Here's a Salon interview with the plaintiffs in the Eldred vs. Ashcroft case that the Supreme Court agreed to review last week.
Neither Eric Eldred nor Laura Bjorklund intended to become warriors in the battle over copyright. They simply wanted to publish old books; Eldred's Web site has hosted versions of old Nathaniel Hawthorne novels and Robert Frost poems since 1995, while Bjorklund's tiny Massachusetts publishing company focuses on genealogy texts and out-of-print histories.
But on Oct. 27, 1998, President Clinton, urged on by a Disney Corp. mindful that its Mickey Mouse copyright was about to expire, passed a law that extended copyright protection for an additional 20 years. Eldred and Bjorklund were outraged. In their view, the Sonny Bono Copyright Extension Act harmed the public by retroactively taking information from the public domain and putting it back under the control of copyright holders. Corporations would benefit, but small publishers and the general public, they argued, would suffer.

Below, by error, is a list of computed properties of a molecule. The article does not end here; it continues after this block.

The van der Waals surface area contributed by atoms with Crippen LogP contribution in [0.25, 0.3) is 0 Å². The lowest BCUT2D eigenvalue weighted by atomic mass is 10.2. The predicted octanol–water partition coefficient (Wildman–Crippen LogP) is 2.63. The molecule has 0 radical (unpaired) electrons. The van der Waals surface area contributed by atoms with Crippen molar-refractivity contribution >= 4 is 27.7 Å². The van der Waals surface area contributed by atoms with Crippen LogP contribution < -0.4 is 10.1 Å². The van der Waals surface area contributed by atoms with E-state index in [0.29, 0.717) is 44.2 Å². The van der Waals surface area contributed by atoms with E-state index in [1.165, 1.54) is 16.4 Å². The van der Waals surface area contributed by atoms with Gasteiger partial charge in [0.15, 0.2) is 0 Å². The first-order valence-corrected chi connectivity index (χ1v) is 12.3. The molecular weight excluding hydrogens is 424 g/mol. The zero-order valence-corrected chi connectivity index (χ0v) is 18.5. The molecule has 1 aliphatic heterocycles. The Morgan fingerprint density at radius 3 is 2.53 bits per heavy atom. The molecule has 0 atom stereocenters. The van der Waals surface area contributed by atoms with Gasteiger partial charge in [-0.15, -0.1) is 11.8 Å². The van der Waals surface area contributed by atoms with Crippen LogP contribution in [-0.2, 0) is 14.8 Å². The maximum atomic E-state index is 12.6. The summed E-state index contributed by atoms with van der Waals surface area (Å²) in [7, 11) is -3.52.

Lawrence Lessig, then a law professor at Harvard, heard their call and took on the case pro bono. Eldred and Bjorklund became the first two plaintiffs in a class action suit brought against Congress itself. On Feb. 19, after nearly four years of litigation, the Supreme Court agreed to hear the case.
At issue is whether Congress -- with the constitutional authority to issue copyrights and patents "for limited times" to "promote the progress of science and useful arts" -- overstepped its bounds in this case. The previous law, passed in 1978, protected an author's work for 50 years after an author died, while works for hire -- those created for a corporation, like Mickey Mouse -- were protected for 75 years. The Bono Act extended both categories by two decades.
Those who favor the law argue that Congress should be allowed to determine the definition of "limited times" and that the Bono Act simply puts the U.S. on equal footing with European intellectual property laws, which offer a similar degree of protection.
Eldred and Bjorklund vehemently disagree. In their first joint interview since the Supreme Court decided to review the case, they exuberantly explained why in a conference call with Salon.